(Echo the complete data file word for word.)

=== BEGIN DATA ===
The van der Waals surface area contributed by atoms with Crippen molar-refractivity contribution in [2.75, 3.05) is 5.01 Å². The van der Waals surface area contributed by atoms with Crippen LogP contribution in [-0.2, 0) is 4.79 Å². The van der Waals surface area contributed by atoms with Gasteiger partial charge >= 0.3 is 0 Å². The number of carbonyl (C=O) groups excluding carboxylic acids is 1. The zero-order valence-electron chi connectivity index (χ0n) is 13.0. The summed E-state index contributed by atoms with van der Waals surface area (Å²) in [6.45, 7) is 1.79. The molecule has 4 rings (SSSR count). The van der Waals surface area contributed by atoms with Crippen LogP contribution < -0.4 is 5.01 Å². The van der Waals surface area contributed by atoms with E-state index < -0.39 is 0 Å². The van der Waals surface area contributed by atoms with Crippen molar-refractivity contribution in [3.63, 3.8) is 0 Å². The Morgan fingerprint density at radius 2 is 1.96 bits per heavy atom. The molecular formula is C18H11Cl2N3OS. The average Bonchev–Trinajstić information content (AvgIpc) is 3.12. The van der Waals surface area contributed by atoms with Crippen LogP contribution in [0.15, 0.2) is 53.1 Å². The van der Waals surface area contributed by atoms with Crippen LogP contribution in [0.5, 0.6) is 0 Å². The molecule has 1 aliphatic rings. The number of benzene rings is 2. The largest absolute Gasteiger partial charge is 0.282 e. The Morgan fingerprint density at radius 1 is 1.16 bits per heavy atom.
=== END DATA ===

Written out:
The van der Waals surface area contributed by atoms with Crippen molar-refractivity contribution in [2.75, 3.05) is 5.01 Å². The van der Waals surface area contributed by atoms with Crippen LogP contribution in [-0.2, 0) is 4.79 Å². The van der Waals surface area contributed by atoms with Gasteiger partial charge >= 0.3 is 0 Å². The number of carbonyl (C=O) groups excluding carboxylic acids is 1. The zero-order valence-electron chi connectivity index (χ0n) is 13.0. The summed E-state index contributed by atoms with van der Waals surface area (Å²) in [6.45, 7) is 1.79. The molecule has 4 rings (SSSR count). The van der Waals surface area contributed by atoms with Crippen LogP contribution < -0.4 is 5.01 Å². The van der Waals surface area contributed by atoms with E-state index < -0.39 is 0 Å². The van der Waals surface area contributed by atoms with Crippen molar-refractivity contribution in [3.63, 3.8) is 0 Å². The Morgan fingerprint density at radius 2 is 1.96 bits per heavy atom. The molecular formula is C18H11Cl2N3OS. The average Bonchev–Trinajstić information content (AvgIpc) is 3.12. The van der Waals surface area contributed by atoms with Crippen LogP contribution in [0.15, 0.2) is 53.1 Å². The van der Waals surface area contributed by atoms with Crippen LogP contribution in [0.5, 0.6) is 0 Å². The molecule has 1 aliphatic rings. The number of benzene rings is 2. The largest absolute Gasteiger partial charge is 0.282 e. The Morgan fingerprint density at radius 1 is 1.16 bits per heavy atom.